I'm the granddaughter of two New Yorkers on my mother's side. He, born and raised in the Bronx. She, born in Manhattan and raised in Brooklyn. (Apparently, my grandmother's family owned a house in Brooklyn at one point, but they lost it in '38.) My grandparents met at the USO during the war, married in April 1946 and never lived in the city again, although they were stationed on Long Island and in Connecticut for brief periods.
I never saw Manhattan as a child, but I went to Brooklyn regularly. People think it's crazy that someone who looks as Irish as I do and has a thoroughly Irish-American name should insist that she's Italian. Even my baby brother, seven years my junior, thinks it's a bit nutty, but he has no memories of Brooklyn. I do. I remember two tiny one-bedroom apartments, one belonging to my great-grandmother and one belonging to her aunt by marriage, roughly the same age. The food we'd have on those trips! Anti-pasta the like of which I'll never taste again and ravioli where you could see the fork marks where they'd pressed the seams. And meatballs and sausage and utterly fantastic red sauce! Even with all of that, I used to go into Zizi's (my great-great-great-aunt's) bedroom and stare at the jar of blue cellophane-wrapped mints on her dresser. She'd say, "Not until after dinner." After dinner, I'd go back in and stare again until she gave me one.
My father would take my brother and I for a walk before dinner -- the apartments were really too small to hold eight people -- and sometimes he'd buy us Italian ices. I'd get a red one, and when I came back my mother and grandmother would each fuss at us for different reasons. Mom would say, "[Red's father], you let her get a red one? She'll get it all over her dress!" Grammy would say, "[Red], dahlin' (imagine "darlin'" with a Brooklyn accent), don't you know the only real Italian ices are lemon?"
Zizi passed when I was about five and my great-grandmother went into a home on Staten Island when I was seven. My mom and I saw the Sadler Wells ballet at the Brooklyn Academy of Music with a dance school field trip when I was eight. I remember riding home on the bus and thinking I'd seen Brooklyn for the last time.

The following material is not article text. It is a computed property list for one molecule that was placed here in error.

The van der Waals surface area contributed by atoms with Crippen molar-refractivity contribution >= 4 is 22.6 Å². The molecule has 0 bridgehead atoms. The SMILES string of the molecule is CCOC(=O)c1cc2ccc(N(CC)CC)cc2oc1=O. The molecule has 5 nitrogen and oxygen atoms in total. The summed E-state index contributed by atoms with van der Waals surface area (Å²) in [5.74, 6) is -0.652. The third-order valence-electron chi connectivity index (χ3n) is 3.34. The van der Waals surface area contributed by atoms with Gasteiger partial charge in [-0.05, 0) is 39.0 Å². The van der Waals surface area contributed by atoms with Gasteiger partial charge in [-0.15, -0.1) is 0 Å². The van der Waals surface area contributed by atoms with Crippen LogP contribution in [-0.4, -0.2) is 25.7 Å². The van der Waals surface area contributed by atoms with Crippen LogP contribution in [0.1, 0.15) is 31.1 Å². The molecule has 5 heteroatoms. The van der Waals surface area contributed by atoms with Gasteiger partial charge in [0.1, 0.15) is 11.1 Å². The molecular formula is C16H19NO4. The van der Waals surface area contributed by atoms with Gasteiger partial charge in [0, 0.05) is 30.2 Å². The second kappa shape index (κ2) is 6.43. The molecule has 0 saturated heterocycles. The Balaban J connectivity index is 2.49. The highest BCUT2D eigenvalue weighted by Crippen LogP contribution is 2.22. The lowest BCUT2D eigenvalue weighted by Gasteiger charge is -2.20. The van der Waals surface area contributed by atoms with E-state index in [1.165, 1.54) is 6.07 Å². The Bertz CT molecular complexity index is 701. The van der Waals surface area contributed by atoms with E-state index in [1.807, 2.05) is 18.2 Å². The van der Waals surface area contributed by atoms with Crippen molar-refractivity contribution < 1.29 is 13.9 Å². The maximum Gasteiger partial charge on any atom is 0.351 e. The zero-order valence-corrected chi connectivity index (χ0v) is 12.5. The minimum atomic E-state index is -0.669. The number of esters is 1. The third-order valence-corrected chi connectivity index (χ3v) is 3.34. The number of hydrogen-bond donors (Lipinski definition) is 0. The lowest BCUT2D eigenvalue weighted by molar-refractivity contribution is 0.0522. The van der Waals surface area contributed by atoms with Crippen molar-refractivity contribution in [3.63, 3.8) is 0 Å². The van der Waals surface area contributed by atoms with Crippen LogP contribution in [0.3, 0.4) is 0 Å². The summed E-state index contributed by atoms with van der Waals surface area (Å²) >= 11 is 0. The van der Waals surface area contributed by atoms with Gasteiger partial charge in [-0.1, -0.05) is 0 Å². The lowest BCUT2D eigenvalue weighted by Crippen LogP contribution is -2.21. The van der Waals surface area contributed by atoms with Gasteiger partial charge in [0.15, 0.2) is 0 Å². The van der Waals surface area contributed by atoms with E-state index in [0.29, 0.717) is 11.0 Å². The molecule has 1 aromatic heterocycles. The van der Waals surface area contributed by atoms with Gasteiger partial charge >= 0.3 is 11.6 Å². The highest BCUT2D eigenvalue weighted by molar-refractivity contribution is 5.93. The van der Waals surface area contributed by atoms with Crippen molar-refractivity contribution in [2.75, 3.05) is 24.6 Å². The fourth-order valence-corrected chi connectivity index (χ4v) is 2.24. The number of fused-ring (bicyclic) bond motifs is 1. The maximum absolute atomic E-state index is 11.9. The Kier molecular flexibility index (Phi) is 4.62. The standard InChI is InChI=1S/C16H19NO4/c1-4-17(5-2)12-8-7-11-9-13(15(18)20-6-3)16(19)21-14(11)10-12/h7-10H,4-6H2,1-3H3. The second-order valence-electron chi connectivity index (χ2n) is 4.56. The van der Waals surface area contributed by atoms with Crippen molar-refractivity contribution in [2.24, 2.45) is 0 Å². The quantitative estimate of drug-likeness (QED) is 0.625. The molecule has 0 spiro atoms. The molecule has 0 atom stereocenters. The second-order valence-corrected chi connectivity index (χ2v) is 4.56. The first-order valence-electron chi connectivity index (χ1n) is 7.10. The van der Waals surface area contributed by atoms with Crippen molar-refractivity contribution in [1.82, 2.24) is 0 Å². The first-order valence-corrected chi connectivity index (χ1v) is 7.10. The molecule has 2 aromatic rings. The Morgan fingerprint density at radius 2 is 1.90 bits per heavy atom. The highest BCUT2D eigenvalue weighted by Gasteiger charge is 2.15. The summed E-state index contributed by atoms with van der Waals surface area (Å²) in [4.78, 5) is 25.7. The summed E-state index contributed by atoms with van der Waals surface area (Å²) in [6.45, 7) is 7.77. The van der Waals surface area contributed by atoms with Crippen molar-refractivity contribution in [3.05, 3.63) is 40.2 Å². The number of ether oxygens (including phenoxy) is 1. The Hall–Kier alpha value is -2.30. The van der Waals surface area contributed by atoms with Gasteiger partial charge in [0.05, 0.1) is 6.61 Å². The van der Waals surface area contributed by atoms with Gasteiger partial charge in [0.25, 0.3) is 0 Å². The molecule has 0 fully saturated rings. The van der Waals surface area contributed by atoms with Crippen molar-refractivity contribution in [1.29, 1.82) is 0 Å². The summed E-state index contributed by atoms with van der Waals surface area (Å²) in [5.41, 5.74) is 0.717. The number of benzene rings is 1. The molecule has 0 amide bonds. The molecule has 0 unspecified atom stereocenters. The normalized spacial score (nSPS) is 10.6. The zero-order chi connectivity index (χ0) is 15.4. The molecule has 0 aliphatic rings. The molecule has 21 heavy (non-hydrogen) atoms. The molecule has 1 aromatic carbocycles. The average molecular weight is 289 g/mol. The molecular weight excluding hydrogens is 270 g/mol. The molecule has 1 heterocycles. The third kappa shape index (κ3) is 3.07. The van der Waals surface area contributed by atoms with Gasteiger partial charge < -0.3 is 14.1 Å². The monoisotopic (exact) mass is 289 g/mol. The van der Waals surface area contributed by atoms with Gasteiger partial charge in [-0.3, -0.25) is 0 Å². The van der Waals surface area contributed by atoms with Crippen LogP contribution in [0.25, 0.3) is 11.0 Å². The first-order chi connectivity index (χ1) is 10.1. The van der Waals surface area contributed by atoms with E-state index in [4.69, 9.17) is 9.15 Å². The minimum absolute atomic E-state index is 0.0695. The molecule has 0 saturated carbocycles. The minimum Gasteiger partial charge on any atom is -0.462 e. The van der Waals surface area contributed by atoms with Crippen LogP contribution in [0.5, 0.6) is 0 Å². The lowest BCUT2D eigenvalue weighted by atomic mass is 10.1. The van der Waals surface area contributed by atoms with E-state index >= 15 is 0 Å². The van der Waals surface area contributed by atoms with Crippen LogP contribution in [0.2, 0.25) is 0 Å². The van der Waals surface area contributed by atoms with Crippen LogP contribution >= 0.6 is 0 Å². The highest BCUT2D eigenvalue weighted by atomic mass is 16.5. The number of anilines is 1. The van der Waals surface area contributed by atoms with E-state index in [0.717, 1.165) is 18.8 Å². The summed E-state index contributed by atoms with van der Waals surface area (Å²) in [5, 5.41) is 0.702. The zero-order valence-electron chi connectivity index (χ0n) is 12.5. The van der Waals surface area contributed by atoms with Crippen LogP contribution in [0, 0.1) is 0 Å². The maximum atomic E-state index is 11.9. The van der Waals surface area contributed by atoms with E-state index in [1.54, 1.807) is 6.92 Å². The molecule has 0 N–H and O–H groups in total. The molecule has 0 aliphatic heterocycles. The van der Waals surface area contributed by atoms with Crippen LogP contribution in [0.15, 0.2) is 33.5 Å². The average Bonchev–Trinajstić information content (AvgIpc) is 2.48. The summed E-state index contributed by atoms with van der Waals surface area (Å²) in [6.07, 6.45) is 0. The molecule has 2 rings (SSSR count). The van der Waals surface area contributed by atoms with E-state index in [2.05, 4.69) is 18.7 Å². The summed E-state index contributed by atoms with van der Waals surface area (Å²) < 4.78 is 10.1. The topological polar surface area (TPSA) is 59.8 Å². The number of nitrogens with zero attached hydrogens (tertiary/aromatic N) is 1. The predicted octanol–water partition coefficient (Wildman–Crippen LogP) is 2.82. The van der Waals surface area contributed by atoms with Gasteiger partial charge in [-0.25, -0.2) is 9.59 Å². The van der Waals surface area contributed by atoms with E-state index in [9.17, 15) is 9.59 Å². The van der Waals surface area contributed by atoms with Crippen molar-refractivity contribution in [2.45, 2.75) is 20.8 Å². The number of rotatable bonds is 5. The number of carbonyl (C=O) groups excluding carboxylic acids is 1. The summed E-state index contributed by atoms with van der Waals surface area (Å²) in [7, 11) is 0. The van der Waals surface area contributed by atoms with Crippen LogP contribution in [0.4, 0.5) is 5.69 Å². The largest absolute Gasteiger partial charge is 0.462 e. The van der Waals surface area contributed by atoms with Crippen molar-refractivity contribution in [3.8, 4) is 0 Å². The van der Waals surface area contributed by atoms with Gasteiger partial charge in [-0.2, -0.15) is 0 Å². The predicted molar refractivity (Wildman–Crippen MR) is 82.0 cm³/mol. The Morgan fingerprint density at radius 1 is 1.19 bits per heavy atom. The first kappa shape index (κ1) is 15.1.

Thankfully, it wasn't even close to true. I thought about going to college in New York, but I was too scared at 18. By 22, I'd spent a semester in London, gotten a degree in theatre, and felt like now was the time. A college friend and I got a place on W. 148th St., between Broadway and Amsterdam. For those of you who don't know New York, that's pretty far uptown. It was, unbeknownst to me, just barely north of some of the worst drug blocks in the city. A few weeks after we moved in, shots rang out around 2 a.m. By the end of the next day, there was a picture of the victim surrounded by two or three dozen candles. The shooting occurred in front of the building next door. I thought, "Oh, good Lord, what have I gotten myself into?" I was afraid it was gang-related, but part of me hoped it was, because then they might be less likely to shoot at me. I wanted to live in Manhattan by hook or by crook, and this was what I could afford.
For those of you who don't know it, New York is completely fantastic (the above story notwithstanding). You don't have to think so, though. New York is big and New York is tough and it is what it is, no more and no less because of whatever you may happen to think of it. I'll never forget my first year in "the City". 22 is a great age to live in New York, and New York is a great place to be 22. While the rents are sky high, you can actually get food pretty cheap if you know where to shop. Good food, too. I also like the restaurants better there. I know a half dozen places in Hell's Kitchen alone where you can get weekend brunch, including a drink, for about ten bucks. Going out to eat in DC is almost invariably more expensive, and in New York you have more options at any given price point.